When Superintendent Don Austin arrived in the Palo Alto Unified School District last summer, he was surprised to learn that the special-education department was separate from educational services, an atypical structure he now says created silos that hindered communication and progress.
He announced at Tuesday's school board meeting that special education will now be housed within educational services, as most districts do, with a series of reorganized positions. This means special education staff will be part of weekly meetings, professional development planning and other elements of educational services' work.
"Our system, not the people, created division lines between general education and special education," Austin said.
Now, "the connection between general education and special education will be seamless, it will be daily — it will be, for lack of a better term, traditional," he added.
Lana Conaway, the district's assistant superintendent of strategic initiatives, will no longer oversee special education. (She does not even work in the same building as special education yet had been charged with reforming the embattled department, Austin said.) The district plans to hire a special-education director for the secondary schools, a position that has been vacant this year, and that person will join Alma Ellis, who oversees special education for the elementary schools, in leading the day-to-day work of the department. They will report to the chief academic officers of elementary and secondary education, Anne Brown and Sharon Ofek, respectively.
Special education was once run by a single person, but transitioned into co-directors after the mid-year departure of the former director, Chiara Perry, in 2017.
Conaway, who was hired by Austin's predecessor two years ago, will now focus on high-level equity and culture work that was "cut short" in recent years "because the people who were charged to do it lacked the positional authority to carry it through and get it done," Austin said.
She'll be tasked with the work of the former equity coordinator, a district-level position dedicated to the work of closing the achievement gap and better supporting minority and low-income students — including tackling disproportionate suspension and attendance rates, focusing on social-emotional learning and revamping the district's Family Engagement Specialist Program.
Director of Student Services Miriam Stevenson will report directly to Conaway and focus specifically on coordination with guidance counselors for these and other projects, Austin said.
Board members did not comment in detail on the reorganization and said they trust Austin's judgment in making these kinds of decisions.
Kimberly Eng Lee, chair of special- education advocacy group Community Advisory Committee (CAC), said the move makes sense given 70 percent percent of students who receive special-education services in Palo Alto Unified are in general-education classes for the majority of their school day.
"The upside is possibly enhancing communications and improving decision making, because now there’s a single point of accountability for student progress, outcome and well-being," she said. "For this reorganization to work, success lies with leaders and educators being informed, equipped and genuinely supportive of every student, including those with disabilities, in a very pragmatic and hands-on way."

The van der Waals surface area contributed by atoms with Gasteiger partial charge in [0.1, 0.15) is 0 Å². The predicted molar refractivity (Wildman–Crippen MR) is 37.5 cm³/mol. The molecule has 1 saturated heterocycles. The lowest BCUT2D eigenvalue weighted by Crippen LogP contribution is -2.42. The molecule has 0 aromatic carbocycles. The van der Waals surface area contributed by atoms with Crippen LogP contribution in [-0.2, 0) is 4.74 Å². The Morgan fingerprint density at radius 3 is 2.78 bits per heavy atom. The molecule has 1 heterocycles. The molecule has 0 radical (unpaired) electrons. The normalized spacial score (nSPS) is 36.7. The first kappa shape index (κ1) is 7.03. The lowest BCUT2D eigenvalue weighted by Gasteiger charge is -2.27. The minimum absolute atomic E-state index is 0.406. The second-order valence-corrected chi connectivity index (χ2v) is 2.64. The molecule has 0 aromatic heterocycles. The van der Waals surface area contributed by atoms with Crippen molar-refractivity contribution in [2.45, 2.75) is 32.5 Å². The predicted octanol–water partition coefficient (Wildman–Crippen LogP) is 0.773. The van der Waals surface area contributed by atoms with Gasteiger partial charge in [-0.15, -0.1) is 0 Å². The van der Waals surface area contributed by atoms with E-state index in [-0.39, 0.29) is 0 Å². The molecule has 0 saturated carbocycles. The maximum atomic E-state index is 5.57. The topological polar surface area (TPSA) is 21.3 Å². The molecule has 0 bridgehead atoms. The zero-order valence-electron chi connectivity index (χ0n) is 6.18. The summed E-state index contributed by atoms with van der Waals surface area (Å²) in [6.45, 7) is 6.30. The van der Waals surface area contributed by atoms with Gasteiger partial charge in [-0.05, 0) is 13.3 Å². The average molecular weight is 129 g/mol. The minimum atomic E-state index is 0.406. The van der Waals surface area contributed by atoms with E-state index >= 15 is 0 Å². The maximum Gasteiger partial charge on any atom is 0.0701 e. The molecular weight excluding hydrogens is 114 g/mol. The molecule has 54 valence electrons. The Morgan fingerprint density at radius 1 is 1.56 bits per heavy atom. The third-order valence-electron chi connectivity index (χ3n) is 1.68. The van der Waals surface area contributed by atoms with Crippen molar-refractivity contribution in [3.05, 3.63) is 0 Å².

The California Board of Education formally merged special and general education several years ago under a new, unified accountability system, Lee noted.
"Advocates have been trying to unite them and make inclusion work for years, fighting mindset, knowledge, staffing and funding barriers," she said.
Austin made the announcement as part of an agenda item on the operations section of his draft districtwide plan, the "PAUSD Promise." The plan includes the results from a staff survey on areas like accountability, leadership, teamwork and communication. Orgametrics, a Minneapolis group that helps organizations evaluate their "alignment," used the results to create scores for how aligned — or not — the district is in these key areas. The district is considered "mis-aligned" in six out of 10 categories.
Austin attributed the poor scores in part to high turnover in recent years and "structural holes" that have deepened over time.
"We are systems poor. We don't have great systems in a lot of places you would expect a district of this level (to have)," he said.
The reorganization of special education is a first step toward changing that, he said.
In other business Tuesday, the board discussed how the district had misreported more than 200 high school seniors in last year's graduating class as not meeting the A-G graduation requirements, which are required for admission to the University of California and the California State University systems.
No students' college admissions were impacted by the errors, staff said Tuesday.
The district has struggled for years, however, to accurately determine the percentages of students meeting the graduation requirements, making it impossible to hold the district accountable to the purpose of the graduation requirements. Approved in 2010, they were put in place to ensure more students left high school prepared for college and did not fall through the cracks.
Board members estimated Tuesday that the high schools' actual A-G completion rates are around 83 percent. Disproportionate numbers of students of color and with special needs fail to meet the requirements.
"I don't want to understate the accountability importance of having a clear metric that's communicated to the board and the community on how we're doing on this," said Vice President Todd Collins. "I think it's very important that we get this number and get it right and report it consistently and hold ourselves and the senior staff accountable."